Value

reaster returns an object of class inheriting from "reaster". An object of class "reaster" is a list containing at least the following components:

obj

The aster object returned by a call to the aster function to fit the fixed effects model.

fixed

the model matrix for fixed effects.

random

the model matrix or matrices for random effects.

dropped

names of columns dropped from the fixed effects matrix.

sigma

approximate MLE for square roots of variance components.

nu

approximate MLE for variance components.

c

penalized likelihood estimates for the c's, which are rescaled random effects.

b

penalized likelihood estimates for the random effects.

alpha

approximate MLE for fixed effects.

zwz

Z %*% W %*% t(Z) where Z is the model matrix for random effects and W is the Hessian matrix of minus the complete data log likelihood with respect to random effects with MLE values of the parameters plugged in.

response

the response vector.

origin

the origin (offset) vector.

iterations

number of iterations of trust region algorithm in each iteration of re-estimating zwz and re-fitting.

counts

number of iterations of Nelder-Mead in initial optimization of approximate missing data log likelihood.

deviance

up to a constant, minus twice the maximized value of the Breslow-Clayton approximation to the log-likelihood. (Note the minus. This is somewhat counterintuitive, but agrees with the convention used by the aster function.)

Calls to reaster.formula return a list also containing:

call

the matched call.

formula

the formulas supplied.

NA Values

It was almost always wrong for aster model data to have NA values. Although theoretically possible for the R formula mini-language to do the right thing for an aster model with NA values in the data, usually it does some wrong thing. Thus, since version 0.8-20, this function and the aster function give errors when used with data having NA values. Users must remove all NA values (or replace them with what they should be, perhaps zero values) “by hand”.

Warning about Negative Binomial

The negative binomial and truncated negative binomial are fundamentally incompatible with random effects. The reason is that the canonical parameter space for a one-parameter negative binomial or truncated negative binomial is the negative half line. Thus the conditional canonical parameter theta for such a node must be negative valued. The aster transform is so complicated that it is unclear what the corresponding constraint on the unconditional canonical parameter phi is, but there is a constraint: its parameter space is not the whole real line. A normal random effect, in contrast, does have support the whole real line. It wants to make parameters that are constrained to have any real number. The code only warns about this situation, because if the random effects do not influence any negative binomial or truncated negative binomial nodes of the graph, then there would be no problem.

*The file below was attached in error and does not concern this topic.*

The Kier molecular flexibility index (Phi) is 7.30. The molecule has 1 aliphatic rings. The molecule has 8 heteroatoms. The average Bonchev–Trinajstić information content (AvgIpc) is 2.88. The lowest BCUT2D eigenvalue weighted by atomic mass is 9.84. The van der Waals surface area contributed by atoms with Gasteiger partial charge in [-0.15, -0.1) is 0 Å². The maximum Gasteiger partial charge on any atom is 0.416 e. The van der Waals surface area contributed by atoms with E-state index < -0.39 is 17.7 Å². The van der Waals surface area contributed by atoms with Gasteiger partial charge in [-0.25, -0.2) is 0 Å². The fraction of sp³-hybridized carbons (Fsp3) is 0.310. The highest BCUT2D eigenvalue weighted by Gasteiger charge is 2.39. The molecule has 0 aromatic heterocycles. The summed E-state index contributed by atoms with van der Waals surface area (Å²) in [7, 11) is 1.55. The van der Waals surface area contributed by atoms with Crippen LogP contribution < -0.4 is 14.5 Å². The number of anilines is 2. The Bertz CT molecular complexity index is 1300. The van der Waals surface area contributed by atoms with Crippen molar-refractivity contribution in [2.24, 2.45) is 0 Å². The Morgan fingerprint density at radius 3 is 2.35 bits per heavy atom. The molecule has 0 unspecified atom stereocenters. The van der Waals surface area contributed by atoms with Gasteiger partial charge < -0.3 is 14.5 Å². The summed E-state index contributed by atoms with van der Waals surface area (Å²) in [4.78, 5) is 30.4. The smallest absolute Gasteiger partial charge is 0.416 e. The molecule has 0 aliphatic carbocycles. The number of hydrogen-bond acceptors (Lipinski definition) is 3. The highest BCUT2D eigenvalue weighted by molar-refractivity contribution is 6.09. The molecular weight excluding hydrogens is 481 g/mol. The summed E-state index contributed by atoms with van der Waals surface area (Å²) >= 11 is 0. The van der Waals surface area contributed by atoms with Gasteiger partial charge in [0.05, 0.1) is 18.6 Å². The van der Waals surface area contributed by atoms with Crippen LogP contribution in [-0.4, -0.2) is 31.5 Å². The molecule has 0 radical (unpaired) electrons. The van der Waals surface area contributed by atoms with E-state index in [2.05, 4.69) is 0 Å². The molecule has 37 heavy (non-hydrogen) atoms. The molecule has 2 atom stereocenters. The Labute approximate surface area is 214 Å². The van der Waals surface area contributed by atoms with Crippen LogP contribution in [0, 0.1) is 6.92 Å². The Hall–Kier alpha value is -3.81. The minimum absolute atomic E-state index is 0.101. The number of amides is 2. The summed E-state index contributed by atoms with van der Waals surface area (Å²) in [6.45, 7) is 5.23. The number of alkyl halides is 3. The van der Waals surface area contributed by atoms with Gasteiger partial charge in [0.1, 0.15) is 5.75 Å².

Warning about Individual Random Effects

The Breslow-Clayton approximation assumes the complete data log likelihood is approximately quadratic considered as a function of random effects only. This will be the case by the law of large numbers if the number of individuals is much larger than the number of random effects. Thus Geyer, et al. (2013) warn against trying to put a random effect for each individual in the model. If you do that, the code will try to fit the model, but it will take forever and no theory says the results will make any sense.

References

Breslow, N. E., and Clayton, D. G. (1993). Approximate Inference in Generalized Linear Mixed Models. Journal of the American Statistical Association, 88, 9–25. doi: 10.1080/01621459.1993.10594284.

Geyer, C. J., Ridley, C. E., Latta, R. G., Etterson, J. R., and Shaw, R. G. (2012) Aster Models with Random Effects via Penalized Likelihood. Technical Report 692, School of Statistics, University of Minnesota. http://purl.umn.edu/135870.

Geyer, C. J., Ridley, C. E., Latta, R. G., Etterson, J. R., and Shaw, R. G. (2013) Local Adaptation and Genetic Effects on Fitness: Calculations for Exponential Family Models with Random Effects. Annals of Applied Statistics, 7, 1778–1795. doi: 10.1214/13-AOAS653.

Examples

library(aster)
data(radish)
pred <- c(0,1,2)
fam <- c(1,3,2)
rout <- reaster(resp ~ varb + fit : (Site * Region),
    list(block = ~ 0 + fit : Block, pop = ~ 0 + fit : Pop),
    pred, fam, varb, id, root, data = radish)
summary(rout)
summary(rout, stand = FALSE, random = TRUE)

[Package aster version 1.1-2 Index]